Against this backdrop, public stimulus programmes offer a much-needed boost to construction activity around the world. Of particular interest is the newly approved $1.2 trillion infrastructure bill in the United States, together with the steadily increasing grants from the €673 billion recovery fund in the European Union.
Consensus currently predicts that construction machinery sales will grow 9% in 2022 and another 5% in 2023. On top of the 14% growth estimated in western markets this year, this means that sales in these regions will have returned to pre-pandemic levels by the end of 2022.
Broadly speaking, spot prices of mined commodities are now below their recent peaks but significantly higher than their long-term averages. For many metals and bulks, this means that they are trading close to their records the last decade. The notable exception is iron ore, where the price has retreated more than 50% since this summer.
Mined commodities tend to perform well in an inflationary environment like we have today, as price increases are inherently inflationary. Crucially, current prices enable miners to generate strong cash flows and are expected to continue doing so. Next year, miner earnings are forecasted to be roughly twice the average from the last 10 years.
The strong profitability has lifted miner capex approximately 20% this year. Inevitable replacement of ageing machinery is expected to push spending in this category further up in 2022 and 2023. The market currently predicts that machinery sales will grow around 15% each of these years. At this rate, sales at the end of the period will be more than 20% higher than they were before Covid hit.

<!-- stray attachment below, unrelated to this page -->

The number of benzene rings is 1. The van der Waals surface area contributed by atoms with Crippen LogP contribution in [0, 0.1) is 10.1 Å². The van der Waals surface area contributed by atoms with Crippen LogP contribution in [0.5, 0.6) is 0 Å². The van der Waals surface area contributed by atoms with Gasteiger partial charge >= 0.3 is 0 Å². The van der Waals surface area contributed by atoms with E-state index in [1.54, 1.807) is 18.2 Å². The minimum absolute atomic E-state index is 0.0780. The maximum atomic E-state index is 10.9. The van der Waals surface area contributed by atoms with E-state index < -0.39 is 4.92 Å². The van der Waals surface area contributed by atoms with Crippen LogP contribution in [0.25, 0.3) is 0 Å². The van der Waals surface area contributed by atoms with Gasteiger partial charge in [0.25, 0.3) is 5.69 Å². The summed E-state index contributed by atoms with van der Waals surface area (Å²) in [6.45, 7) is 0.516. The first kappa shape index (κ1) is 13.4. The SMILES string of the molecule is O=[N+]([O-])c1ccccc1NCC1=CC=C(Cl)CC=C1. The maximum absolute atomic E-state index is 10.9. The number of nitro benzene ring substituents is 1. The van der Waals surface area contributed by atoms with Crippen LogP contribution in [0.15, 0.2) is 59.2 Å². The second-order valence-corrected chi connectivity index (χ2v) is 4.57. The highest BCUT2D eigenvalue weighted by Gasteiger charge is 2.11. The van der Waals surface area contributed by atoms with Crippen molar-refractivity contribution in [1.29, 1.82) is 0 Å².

Much like mined commodities, prices of agricultural products have rallied spectacularly since the trough in the first half of 2020. Globally, food prices are at their highest level since July 2011. This yields historically buoyant earnings for farmers – despite inflationary pressure on input such as fuel and fertiliser – and continued support for machinery investments.
Agriculture machinery markets staged a very strong comeback after the initial Covid shock, leaving export volumes essentially unchanged from 2019 to 2020. The strong momentum has continued this year, with year-to-date exports almost 30% higher in the three-month period ending in August.
Next year, agricultural machinery manufacturers are forecasted
to record another 10% growth in revenues, followed by 5% in 2023.
So, have machinery markets weathered the worst of the pandemic storm? It seems likely – and with demand and commodity prices on the rise and growth expected across the board, there is reason to be optimistic. However, with supply issues rumbling on and labour and parts shortages to contend with, there may be a few bumps in the road ahead yet.
Sources: Wallenius Wilhelmsen Global Market Insight, IHS Markit, World Bank, Factset Data & Analytics, Citi Research; Analyst consensus – Machinery manufacturer fiscal year revenue growth. Constituents: AGCO Corp., CNH Industrial N.V. and Deere & Co (Agricultural machinery). Caterpillar Inc., Epiroc AB and Hitachi Construction Machinery Co. Ltd. (Mining machinery). Volvo AB, Caterpillar Inc., Deere & Co., CNH Industrial N.V., Komatsu Ltd., Hitachi Construction Machinery Co. Ltd., Terex Corp., Doosan Infracore Co. Ltd. (Construction machinery)